The third and final section focuses on creative and critical engagements with Christian Platonism. Andrew Davison and Jacob Holsinger Sherman open with a wide-ranging chapter on Christian Platonism and natural science. They cover topics from participation to math to biology and psychology. The following chapter is from Alexander Hampton on nature and environmental crisis. Hampton attempts to argue that a Platonist participatory ontology provides a needed “radically non-anthropocentric answer” to the crisis of anthropocentric conceptualizations of nature that determine all sorts of economic, religious, and scientific perspectives (e.g. placing humans above nature in some sense that leads to environmental degradation) (p. 381). The remaining chapters cover art and meaning, value, dualism, and materialism, love and friendship, and multiplicity in earth and heaven. The first two are the most creative, while the final four cover more traditional loci within Platonist thinking.
It is hard to appraise such a work as this either negatively or positively given its breadth and varied authorship. Despite this, on the whole, it is a fine introduction into the Christian adaptation of various Platonist doctrines. Several of the chapters are quite stimulating and even fresh new ground is broken in chapters like Hampton’s work on the environmental crisis and Christian Platonism. Overall, the chapters are all well-argued, well documented, and well situated. There is hardly a chapter that lacks any of these virtues. Thus, it should be widely acclaimed as the resource on the topic given its breadth and depth.
However, I do have one main qualm with the book—though this does not detract from its overall value. The problem is this: I am continually confused over the proper definition of Christian Platonism. At times it seems the authors assume if thinkers use any Platonic themes, they are Christian Platonists. Other times they admit that Christian Platonism is a term lacking clear definition. Take several examples besides those listed in the summary above: Joshua Levi Ian Gentske says, “I treat Platonism as a historically and culturally contingent mesh of dynamic and diverse ideas, practices, and images, which can nevertheless be heuristically envisioned as a recognizable discourse” (p. 328). Elsewhere Lydia Schumacher: “there are as many kinds of Platonism as there are Platonists” and “the meaning of the term ultimately breaks down” (p. 190). But I find this elastic understanding largely unhelpful given that such a flexible definition ends up reducing to nothing uniquely Platonist. When used in this way, I do not know what makes it different than other philosophical traditions that would be comfortable affirming something like divine transcendence. Such a definition of Platonism likely stems from a reliance on Lloyd Gerson’s “Ur-Platonism” that defines it negatively by five “anti’s”: anti-materialism, anti-mechanism, anti-nominalism, anti-relativism, and anti-skepticism. But while these may be necessary conditions of Platonism, they surely are not sufficient conditions. For example, traditionally, Platonism has been described as adhering to certain theories of Form and abstract objects. Yet one could reject such theories, affirm the five “anti’s” and be considered a Platonist. I do not find such a way of categorizing Platonism especially useful or persuasive. Moreover, the Christian tradition, as shown throughout, has a variegated way of utilizing certain Platonist concepts here. So, when Christian Platonism is defined in this elastic way, it is never clear why it should be called Christian Platonism rather than simply Christianity.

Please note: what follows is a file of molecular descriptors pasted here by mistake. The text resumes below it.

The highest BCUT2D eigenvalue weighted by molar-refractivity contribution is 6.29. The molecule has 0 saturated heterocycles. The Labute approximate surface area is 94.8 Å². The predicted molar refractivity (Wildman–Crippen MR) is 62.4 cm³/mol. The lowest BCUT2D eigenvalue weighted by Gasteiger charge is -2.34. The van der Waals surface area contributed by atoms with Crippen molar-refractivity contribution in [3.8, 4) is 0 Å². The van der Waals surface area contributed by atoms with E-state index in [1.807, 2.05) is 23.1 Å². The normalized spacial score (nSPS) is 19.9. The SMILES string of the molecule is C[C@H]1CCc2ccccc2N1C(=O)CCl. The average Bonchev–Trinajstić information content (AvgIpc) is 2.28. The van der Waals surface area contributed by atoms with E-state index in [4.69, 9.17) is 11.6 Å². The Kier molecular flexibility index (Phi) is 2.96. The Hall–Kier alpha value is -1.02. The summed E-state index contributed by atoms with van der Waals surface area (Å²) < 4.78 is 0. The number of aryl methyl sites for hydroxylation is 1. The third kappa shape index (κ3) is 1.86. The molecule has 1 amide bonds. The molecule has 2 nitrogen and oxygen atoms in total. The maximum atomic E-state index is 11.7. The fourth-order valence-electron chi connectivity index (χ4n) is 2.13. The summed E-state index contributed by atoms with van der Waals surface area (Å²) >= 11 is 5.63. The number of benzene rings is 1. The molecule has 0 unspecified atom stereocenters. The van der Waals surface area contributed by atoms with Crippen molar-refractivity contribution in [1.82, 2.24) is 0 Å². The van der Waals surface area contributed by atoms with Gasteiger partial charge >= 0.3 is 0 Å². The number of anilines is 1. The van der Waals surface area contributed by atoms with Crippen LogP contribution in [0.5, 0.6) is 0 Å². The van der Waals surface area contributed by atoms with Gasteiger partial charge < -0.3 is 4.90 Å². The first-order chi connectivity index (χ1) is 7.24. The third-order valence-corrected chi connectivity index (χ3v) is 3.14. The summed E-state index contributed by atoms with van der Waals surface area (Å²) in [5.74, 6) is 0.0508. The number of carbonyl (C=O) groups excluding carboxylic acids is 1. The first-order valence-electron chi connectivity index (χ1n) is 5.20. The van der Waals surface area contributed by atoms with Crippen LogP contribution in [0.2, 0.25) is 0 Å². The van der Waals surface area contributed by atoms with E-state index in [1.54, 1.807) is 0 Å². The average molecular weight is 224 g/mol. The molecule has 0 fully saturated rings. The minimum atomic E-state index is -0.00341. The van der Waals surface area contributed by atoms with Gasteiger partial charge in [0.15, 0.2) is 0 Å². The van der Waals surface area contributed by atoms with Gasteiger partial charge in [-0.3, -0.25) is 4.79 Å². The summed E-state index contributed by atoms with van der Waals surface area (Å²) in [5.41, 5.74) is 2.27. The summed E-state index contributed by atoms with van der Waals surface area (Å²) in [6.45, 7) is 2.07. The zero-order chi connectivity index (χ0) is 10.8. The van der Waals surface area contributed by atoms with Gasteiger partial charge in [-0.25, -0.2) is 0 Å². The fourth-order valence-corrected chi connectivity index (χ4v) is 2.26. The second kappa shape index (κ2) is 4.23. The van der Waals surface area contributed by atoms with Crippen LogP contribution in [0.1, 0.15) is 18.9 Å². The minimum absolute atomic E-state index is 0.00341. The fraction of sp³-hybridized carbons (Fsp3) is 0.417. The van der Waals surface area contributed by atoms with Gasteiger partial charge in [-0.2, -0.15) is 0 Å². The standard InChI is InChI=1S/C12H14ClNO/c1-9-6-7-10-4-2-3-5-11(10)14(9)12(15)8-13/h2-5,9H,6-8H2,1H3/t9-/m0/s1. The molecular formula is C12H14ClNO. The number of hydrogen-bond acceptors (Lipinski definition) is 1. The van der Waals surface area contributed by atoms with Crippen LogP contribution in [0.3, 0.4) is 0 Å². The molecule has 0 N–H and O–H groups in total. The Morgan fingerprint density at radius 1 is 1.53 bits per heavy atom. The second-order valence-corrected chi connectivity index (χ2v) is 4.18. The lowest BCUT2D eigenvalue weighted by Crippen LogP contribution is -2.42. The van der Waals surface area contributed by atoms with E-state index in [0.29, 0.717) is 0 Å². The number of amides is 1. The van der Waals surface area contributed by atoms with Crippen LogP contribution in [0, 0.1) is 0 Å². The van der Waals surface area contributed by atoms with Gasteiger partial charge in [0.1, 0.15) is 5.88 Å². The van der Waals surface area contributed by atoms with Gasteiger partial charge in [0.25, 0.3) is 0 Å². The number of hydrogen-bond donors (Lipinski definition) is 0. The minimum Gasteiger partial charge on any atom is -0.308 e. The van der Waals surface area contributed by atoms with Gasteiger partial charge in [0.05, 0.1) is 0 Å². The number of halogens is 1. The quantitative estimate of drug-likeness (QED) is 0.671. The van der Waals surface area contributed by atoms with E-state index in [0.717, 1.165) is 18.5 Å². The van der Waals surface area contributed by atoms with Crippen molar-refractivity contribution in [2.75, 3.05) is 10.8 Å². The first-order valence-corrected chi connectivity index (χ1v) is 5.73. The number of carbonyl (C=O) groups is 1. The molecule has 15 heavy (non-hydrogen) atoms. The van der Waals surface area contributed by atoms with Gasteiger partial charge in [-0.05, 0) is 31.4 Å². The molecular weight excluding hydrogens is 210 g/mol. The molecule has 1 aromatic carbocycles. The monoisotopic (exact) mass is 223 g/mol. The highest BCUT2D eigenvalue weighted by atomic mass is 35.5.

So, how should the biblical-theological student interact with this book? For the student desiring to understand much of the philosophical background to various thinkers throughout the history of the church, I think this resource presents a helpful guide. You will find background on thinkers from Thomas Aquinas to the Cappadocian Fathers. I also think it will prove beneficial for highlighting various shared metaphysical and epistemological assumptions throughout the Christian tradition. It should be noted that the book is not an undergraduate level text. It is best suited for graduate students and requires some level of prior philosophical-theological knowledge. In sum, I warmly commend Christian Platonism: A History. It is carefully argued, well written, and contains several new appropriations of special interest to theologians seeking to retrieve the past for renewal.
Jordan L. Steffaniak
Wake Forest, NC